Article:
CHARLOTTE, N.C. (CN) — North Carolina’s Republican lawmakers are expected to pass a bill Tuesday aimed at hosting a full-scale Republican National Convention in Charlotte this summer despite coronavirus concerns.
Democratic Governor Roy Cooper told the Republican National Committee it is “very unlikely” that public health concerns over Covid-19 would allow for a full convention to be held in August as originally planned.
The bill, authored by state Representative John Torbett, R-Gaston, insists convention events in Charlotte be held at full capacity. It would require attendees to complete daily health surveys and have their temperatures taken before entering event spaces. It would not, however, require face masks or enforce a 6-feet social distancing requirement.
Citing public safety concerns, Cooper called the proposal “irresponsible” during a news conference on Monday.
“What we need to do is continue our conversations with the RNC,” Cooper said.
The bill is set to hit the floor of the North Carolina House of Representatives floor tomorrow, if passed by both the House and Senate, will land on Cooper’s desk. He is expected to veto it and Republicans don’t have enough votes to override the veto, making it a largely symbolic piece of legislation.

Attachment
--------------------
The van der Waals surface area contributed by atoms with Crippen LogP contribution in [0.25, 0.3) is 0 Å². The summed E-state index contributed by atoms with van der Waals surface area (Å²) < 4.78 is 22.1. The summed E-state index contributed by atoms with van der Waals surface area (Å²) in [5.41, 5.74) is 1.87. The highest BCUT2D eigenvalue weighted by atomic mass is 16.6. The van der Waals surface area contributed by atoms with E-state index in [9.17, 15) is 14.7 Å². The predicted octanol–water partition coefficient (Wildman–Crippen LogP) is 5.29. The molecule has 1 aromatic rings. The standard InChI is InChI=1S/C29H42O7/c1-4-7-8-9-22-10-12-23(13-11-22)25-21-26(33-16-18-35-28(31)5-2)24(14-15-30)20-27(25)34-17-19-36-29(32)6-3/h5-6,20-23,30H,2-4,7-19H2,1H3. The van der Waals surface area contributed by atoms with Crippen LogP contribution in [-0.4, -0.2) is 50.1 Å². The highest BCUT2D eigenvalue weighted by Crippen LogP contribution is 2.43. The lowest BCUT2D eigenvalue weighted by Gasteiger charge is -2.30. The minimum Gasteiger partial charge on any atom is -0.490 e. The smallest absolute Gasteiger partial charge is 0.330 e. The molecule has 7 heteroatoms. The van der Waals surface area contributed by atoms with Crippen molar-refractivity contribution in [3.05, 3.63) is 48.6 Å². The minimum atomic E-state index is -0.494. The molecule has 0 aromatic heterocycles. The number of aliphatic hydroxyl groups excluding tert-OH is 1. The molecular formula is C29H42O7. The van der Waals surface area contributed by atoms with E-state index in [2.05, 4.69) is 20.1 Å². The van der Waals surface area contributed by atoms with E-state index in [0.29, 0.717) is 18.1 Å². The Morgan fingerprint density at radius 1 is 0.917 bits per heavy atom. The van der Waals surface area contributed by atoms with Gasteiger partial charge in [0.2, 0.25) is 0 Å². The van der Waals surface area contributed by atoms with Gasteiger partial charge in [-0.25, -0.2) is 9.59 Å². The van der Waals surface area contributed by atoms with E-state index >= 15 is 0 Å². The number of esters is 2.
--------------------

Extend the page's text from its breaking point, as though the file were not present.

The governor’s social distancing guidelines sparked backlash from President Donald Trump, who said last week via Twitter that the GOP will be forced to look for another state to host the Republican National Convention.
“Governor Cooper is still in Shelter-In-Place Mode, and not allowing us to occupy the arena as originally anticipated and promised,” Trump tweeted.
Many states such as Georgia and Texas immediately jumped at the opportunity to host at least certain parts of the convention, but there are complications involved in a last-minute move for an event of this scale.
The Republican National Committee says that while “official business” will still be held in the Queen City, Trump will hold his planned rally elsewhere.
“We have a contract in place with the RNC to host the convention and the city attorney will be in contact with the attorneys for the RNC to understand their full intentions,” the city of Charlotte tweeted last week.
In response to Trump’s criticism, Cooper said on Twitter that a top priority for the state is “protecting public health and safety during this pandemic.”
“We have been committed to a safe RNC convention in North Carolina and it’s unfortunate they never agreed to scale down and make changes to keep people safe,” the governor tweeted.